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Class Diagram Basics

Class Diagram Basics

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Class Diagram Basics

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  1. Class Diagram Basics Beginning the Class Diagram

  2. Beginning the Class Diagram • Objectives • Familiarisation with basic class diagram notation • Learn to identify class names from the domain vocabulary • Contents • Class diagram • Classes • Attributes • Operations • Objects • Identifying classes • Heuristics

  3. Classes • A class is shown as a rectangle with compartments • Class name first • Attribute list • Operation list SomeClass SomeClass SomeClass anAttribute otherAttribute SomeClass anAttribute otherAttribute anOperation() otherOperation() anOperation() otherOperation() DepositAccount Guitar Flight flightNo start end assignPlane() HotelRoom playChord() tuneString() withdraw() deposit() roomnumber Product TelephoneCall

  4. Attributes • An attribute is defined by name, type and initial value • Type and initial value are optional • Type and initial value are language dependent • Type may be simple, a class or a collection SomeClass anAttributeName: aType = anInitValue otherName: otherType = otherIV Age BankAccount Flight years: integer balance: Money = 0 start: Airport end: Airport HotelRoom 3D-Point roomnumber Position: Trio of coords

  5. Operations SomeClass • Defined by signature (name, parameter list, return type) • Parameters - defined by name, type, default value • Types and default values can be language dependent • Parenthesis always present • Different degrees of specification are possible e.g. • In analysis do not define all types • In design define all types anOperationName(parName:parType = defaultValue,…) : returnType otherOperation( ) BankAccount HotelRoom Flight withdraw (amount:Money) : Money deposit(amount :Money) : void estimatedArrival ( ) : Time isOccupied ( ) : Boolean

  6. Objects objectName:SomeClass anAttributeName = aValue otherName = otherValue :Flight • Specific or anonymous objects can be shown Object name : Class name Both optional, but underlined if present Operations omitted Attributes: value or name = value myCar:Car :HotelRoom :HotelRoom regNo = RSW400D 101 201 :SavingsAccount start = Heathrow end = Newark balance = 2011.43

  7. Object Diagram :Flight Flight 1:Leg 2:Leg Leg • Static object diagrams may be useful • When explaining a class diagram • If there is difficulty in classification • To examine multiplicity • To show before and after pictures Class diagram Object diagram flightNo:string Flight number = BA1283 start:Airport end:Airport start = Newark end = LAX start = Heathrow end = Newark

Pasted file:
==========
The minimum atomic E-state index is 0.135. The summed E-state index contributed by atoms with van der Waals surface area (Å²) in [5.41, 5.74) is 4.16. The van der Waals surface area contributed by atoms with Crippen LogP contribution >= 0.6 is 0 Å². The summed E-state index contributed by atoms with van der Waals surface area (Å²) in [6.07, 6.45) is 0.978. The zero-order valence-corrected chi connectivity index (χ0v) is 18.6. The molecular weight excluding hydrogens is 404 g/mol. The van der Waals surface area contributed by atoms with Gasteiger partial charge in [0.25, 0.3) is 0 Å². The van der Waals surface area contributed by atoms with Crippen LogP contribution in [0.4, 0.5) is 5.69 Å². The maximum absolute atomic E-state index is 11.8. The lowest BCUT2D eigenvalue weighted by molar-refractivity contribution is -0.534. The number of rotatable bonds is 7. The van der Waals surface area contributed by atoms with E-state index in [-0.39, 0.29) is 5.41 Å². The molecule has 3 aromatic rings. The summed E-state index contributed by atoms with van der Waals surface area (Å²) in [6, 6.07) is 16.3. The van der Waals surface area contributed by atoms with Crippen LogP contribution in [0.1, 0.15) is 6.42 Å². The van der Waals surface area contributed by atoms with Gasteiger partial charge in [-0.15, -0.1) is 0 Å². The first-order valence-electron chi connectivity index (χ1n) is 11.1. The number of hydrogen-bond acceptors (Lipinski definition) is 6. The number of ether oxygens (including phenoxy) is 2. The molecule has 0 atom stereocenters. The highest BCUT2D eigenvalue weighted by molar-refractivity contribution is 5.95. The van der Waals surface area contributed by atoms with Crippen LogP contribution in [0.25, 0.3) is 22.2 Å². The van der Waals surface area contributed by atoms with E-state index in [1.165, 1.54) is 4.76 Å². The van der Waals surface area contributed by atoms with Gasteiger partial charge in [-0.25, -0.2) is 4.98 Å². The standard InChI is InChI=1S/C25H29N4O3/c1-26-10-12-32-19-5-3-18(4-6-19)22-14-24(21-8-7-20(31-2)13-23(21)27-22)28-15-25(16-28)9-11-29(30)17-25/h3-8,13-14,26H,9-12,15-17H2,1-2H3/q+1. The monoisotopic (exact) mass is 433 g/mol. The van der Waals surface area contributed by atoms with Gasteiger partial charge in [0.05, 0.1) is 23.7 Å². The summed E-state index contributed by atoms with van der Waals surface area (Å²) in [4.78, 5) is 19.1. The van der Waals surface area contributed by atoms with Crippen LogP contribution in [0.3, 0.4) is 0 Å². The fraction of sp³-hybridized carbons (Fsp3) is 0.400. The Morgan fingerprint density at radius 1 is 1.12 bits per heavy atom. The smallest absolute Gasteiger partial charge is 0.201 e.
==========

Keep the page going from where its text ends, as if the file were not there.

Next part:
8. Stereotypes • Gives extra information about the ‘type’ of Class • Typical stereotypes: • «Entity» – mainly information-rich, not much dynamic behaviour • «Boundary» – lives at system boundary, handles communication with outside world • «Control» – lots of behaviour, manages other objects • «Wrapper» – encapsulates and provides interface with legacy system • «Utility» – set of behaviours to provide a function, no instances • Etc. etc… you can create your own. «entity» Client Client Client «control» «boundary»

  9. Identifying ‘Candidate’ Classes • To provide a base for further examination • Classes need to be in the domain vocabulary • Users are the ultimate arbiters • Use post-it notes on a wall or whiteboard • It is a group activity • But keep focused on finding the essential classes • Keep focused on the use case under investigation

  10. Identifying ‘Candidate’ Classes • Start with Use Case Diagram to find stereotypical Classes • Then, for each use case: • Identify the nouns and noun phrases • Choose the best name from synonyms • Demote unimportant nouns to attributes • Keep terms inside the system boundary • Finally • Brainstorm new relevant classes • Make sure each class is defined in the repository

  11. Start with the Use Case Diagram - 1 Holiday Rep Customer • Identify Classes at System Boundary • These handle communication with outside world • Found where associations with Actors cut System Boundary Holiday Booking System Package info Boundary class View Schedule Check Package Availability Client info Rep info Booking Make a Provisional Booking system boundary Schedule

  12. Start with the Use Case Diagram - 2 Holiday Rep Customer • Look at information crossing System Boundary • If input, entity class needed to hold information • If output, entity class needed to produce information Entity class Holiday Booking System Package info RepInfo PackageInfo View Schedule Check Package Availability Client info Schedule Rep info Booking ClientInfo Make a Provisional Booking system boundary Schedule Booking

  13. Start with the Use Case Diagram - 3 Holiday Rep Agent • Entity classes might be needed to hold detail about Actors • Actors are outside of the system • Entity classes are inside the system • Name classes to emphasise difference Entity class Holiday Booking System Package info RepInfo AgentInfo View Schedule Check Package Availability Client info Rep info Booking Make a Provisional Booking system boundary Schedule

  14. Start with the Use Case Diagram - 4 Holiday Rep Agent • Control classes provide behaviour • Consider a control class for each use case or group of use cases • Behaviour in control classes might be redistributed later Holiday Booking System Package info View Schedule Check Package Availability Client info Scheduler Rep info PackageChecker Control class Booking Make a Provisional Booking system boundary Schedule PackageBooker

  15. Then the Use Cases… • Use a small number of related Use Cases • Identify all the relevant nouns and noun phrases • Observe context • Highlight, Underline, Copy to Post-it notes • At this stage, don’t do any other processing • Removal of duplicates, looking for synonyms, identifying hierarchy • Provides a good list of candidate classes